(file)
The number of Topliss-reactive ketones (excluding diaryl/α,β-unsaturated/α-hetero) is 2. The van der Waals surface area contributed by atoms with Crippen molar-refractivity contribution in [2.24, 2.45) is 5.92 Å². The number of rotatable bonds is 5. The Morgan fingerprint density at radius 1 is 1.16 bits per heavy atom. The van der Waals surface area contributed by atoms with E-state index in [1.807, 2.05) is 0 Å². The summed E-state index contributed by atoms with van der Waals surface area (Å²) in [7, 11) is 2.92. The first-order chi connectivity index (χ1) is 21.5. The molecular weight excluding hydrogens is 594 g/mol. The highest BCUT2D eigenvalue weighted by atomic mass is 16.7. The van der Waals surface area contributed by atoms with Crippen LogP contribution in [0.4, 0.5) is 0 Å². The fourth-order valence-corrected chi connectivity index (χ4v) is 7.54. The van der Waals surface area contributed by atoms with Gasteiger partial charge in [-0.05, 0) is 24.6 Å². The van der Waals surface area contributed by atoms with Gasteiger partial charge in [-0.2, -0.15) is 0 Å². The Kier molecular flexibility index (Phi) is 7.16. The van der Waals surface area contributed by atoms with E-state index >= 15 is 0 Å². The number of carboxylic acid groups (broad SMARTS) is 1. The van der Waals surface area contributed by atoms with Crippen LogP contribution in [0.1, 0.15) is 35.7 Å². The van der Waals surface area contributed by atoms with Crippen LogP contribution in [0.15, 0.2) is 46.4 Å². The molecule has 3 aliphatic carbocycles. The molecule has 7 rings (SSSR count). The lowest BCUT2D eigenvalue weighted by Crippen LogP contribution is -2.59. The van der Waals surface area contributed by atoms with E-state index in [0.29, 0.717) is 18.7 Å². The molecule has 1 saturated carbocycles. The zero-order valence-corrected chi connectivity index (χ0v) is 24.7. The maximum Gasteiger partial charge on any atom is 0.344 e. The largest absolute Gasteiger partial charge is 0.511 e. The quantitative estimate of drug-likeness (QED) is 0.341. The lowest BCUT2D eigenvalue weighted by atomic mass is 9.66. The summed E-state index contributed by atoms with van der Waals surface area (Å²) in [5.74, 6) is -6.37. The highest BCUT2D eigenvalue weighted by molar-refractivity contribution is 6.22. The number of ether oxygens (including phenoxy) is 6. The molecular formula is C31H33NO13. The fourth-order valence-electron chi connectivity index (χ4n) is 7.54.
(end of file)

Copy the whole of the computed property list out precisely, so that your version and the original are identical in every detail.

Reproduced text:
The number of Topliss-reactive ketones (excluding diaryl/α,β-unsaturated/α-hetero) is 2. The van der Waals surface area contributed by atoms with Crippen molar-refractivity contribution in [2.24, 2.45) is 5.92 Å². The number of rotatable bonds is 5. The Morgan fingerprint density at radius 1 is 1.16 bits per heavy atom. The van der Waals surface area contributed by atoms with E-state index in [1.807, 2.05) is 0 Å². The summed E-state index contributed by atoms with van der Waals surface area (Å²) in [7, 11) is 2.92. The first-order chi connectivity index (χ1) is 21.5. The molecular weight excluding hydrogens is 594 g/mol. The highest BCUT2D eigenvalue weighted by atomic mass is 16.7. The van der Waals surface area contributed by atoms with Crippen LogP contribution in [0.4, 0.5) is 0 Å². The fourth-order valence-corrected chi connectivity index (χ4v) is 7.54. The van der Waals surface area contributed by atoms with Gasteiger partial charge in [-0.05, 0) is 24.6 Å². The van der Waals surface area contributed by atoms with Gasteiger partial charge in [-0.2, -0.15) is 0 Å². The Kier molecular flexibility index (Phi) is 7.16. The van der Waals surface area contributed by atoms with E-state index >= 15 is 0 Å². The number of carboxylic acid groups (broad SMARTS) is 1. The van der Waals surface area contributed by atoms with Crippen LogP contribution in [0.1, 0.15) is 35.7 Å². The van der Waals surface area contributed by atoms with Crippen LogP contribution in [0.15, 0.2) is 46.4 Å². The molecule has 3 aliphatic carbocycles. The molecule has 7 rings (SSSR count). The lowest BCUT2D eigenvalue weighted by Crippen LogP contribution is -2.59. The van der Waals surface area contributed by atoms with E-state index in [0.29, 0.717) is 18.7 Å². The molecule has 1 saturated carbocycles. The zero-order valence-corrected chi connectivity index (χ0v) is 24.7. The maximum Gasteiger partial charge on any atom is 0.344 e. The largest absolute Gasteiger partial charge is 0.511 e. The quantitative estimate of drug-likeness (QED) is 0.341. The lowest BCUT2D eigenvalue weighted by atomic mass is 9.66. The summed E-state index contributed by atoms with van der Waals surface area (Å²) in [5.74, 6) is -6.37. The highest BCUT2D eigenvalue weighted by molar-refractivity contribution is 6.22. The number of ether oxygens (including phenoxy) is 6. The molecular formula is C31H33NO13. The fourth-order valence-electron chi connectivity index (χ4n) is 7.54.